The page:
BRUSSELS (Reuters) - Extending the lifespan of smartphones by just one year would significantly reduce carbon emissions in the European Union, a report from environmental groups said on Wednesday, urging new EU rules to make electronics last longer.
Activists said EU regulations should focus on the climate costs of producing smartphones and other electronic appliances, instead of the efficiency of their power consumption, as is largely the case now.
If smartphones, notebooks, washing machines and vacuum cleaners were used for just another year, the resulting drop in carbon emissions would be similar to that caused by removing all cars from Denmark, a state of nearly 6 million people, the report said.
The document was published by the European Environmental Bureau (EEB), an association of dozens of non-governmental organizations.
“The climate impact of our disposable smartphone culture is far too high. We can’t afford to keep replacing them every few years. We need products that last longer and can be repaired if they break,” said Jean-Pierre Schweitzer of the EEB.
The report invoked the “right to repair” for EU citizens, which would entail new requirements for appliance-makers to use more durable materials in their products, and make them easier to repair.
The Commission was not immediately available for a comment.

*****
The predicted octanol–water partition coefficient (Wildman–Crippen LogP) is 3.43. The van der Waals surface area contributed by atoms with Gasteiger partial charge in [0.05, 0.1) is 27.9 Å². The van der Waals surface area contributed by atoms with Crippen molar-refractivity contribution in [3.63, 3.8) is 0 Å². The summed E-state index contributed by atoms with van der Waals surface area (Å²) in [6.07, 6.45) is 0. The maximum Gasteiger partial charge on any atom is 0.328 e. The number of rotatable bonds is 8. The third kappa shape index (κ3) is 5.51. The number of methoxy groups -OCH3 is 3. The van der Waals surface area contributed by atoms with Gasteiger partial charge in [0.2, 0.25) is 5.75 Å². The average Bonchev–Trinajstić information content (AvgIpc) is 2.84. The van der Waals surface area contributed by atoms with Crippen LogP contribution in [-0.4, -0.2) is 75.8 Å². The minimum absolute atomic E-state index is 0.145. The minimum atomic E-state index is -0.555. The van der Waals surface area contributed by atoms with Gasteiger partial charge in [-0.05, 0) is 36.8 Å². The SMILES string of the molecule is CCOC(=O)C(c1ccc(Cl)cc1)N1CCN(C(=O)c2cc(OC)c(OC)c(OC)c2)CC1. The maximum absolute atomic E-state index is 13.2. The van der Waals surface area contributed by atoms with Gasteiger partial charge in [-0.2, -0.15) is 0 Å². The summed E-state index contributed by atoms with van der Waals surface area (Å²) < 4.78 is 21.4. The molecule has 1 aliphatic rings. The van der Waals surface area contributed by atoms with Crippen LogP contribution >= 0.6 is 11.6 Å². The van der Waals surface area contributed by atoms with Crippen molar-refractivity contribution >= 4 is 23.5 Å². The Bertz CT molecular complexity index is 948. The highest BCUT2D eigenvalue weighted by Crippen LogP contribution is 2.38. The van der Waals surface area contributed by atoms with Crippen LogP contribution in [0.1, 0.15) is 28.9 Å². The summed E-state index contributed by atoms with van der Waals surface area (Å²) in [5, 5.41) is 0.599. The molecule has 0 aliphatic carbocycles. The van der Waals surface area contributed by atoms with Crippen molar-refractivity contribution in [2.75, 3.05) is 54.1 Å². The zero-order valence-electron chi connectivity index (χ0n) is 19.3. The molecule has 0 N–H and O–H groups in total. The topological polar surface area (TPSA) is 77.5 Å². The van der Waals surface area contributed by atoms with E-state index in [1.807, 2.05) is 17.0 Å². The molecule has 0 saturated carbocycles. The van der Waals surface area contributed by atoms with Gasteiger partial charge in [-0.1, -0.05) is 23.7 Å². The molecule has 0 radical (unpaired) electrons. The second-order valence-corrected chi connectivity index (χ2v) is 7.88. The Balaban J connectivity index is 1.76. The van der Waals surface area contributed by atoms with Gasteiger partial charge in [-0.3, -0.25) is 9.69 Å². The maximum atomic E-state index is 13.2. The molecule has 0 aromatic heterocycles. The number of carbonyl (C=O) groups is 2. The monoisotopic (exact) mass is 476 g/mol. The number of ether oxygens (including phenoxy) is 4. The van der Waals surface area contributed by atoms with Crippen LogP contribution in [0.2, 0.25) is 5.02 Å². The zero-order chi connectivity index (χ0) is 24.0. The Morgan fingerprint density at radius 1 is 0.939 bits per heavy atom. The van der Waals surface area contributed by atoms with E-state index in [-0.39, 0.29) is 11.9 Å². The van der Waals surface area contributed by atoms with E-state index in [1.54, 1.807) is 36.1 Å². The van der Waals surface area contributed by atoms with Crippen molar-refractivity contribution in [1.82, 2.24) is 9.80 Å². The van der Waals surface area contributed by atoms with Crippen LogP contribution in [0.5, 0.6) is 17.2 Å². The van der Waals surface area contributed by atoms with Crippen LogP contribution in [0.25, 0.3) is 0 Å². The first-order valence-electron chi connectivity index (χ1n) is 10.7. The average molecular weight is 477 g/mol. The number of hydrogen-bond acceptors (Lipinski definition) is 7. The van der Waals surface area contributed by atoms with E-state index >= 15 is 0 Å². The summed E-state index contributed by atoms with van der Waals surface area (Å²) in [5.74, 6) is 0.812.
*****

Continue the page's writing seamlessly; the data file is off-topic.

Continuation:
Of the electronics assessed in the report, smartphones, by far, had the largest climate impact, the study found.
The more than 200 million smartphones sold in Europe every year have an average lifespan of three years, with the production, distribution and disposal phases accounting for the largest amount of emissions.
A smartphone would have to be used for more than two centuries to compensate for the emissions generated for its production, the study said, while the optimal lifetime of a vacuum cleaner should be around 20 years.
The full life cycle of smartphones sold in Europe is responsible for 14 million tonnes of carbon emissions, more than those produced in a year in Latvia, which has a population of 2 million.
United States’ Apple Inc and South Korea’s Samsung, two of the biggest makers of smartphones sold in Europe, were not immediately available for a comment.
Reporting by Francesco Guarascio; Editing by Bernadette Baum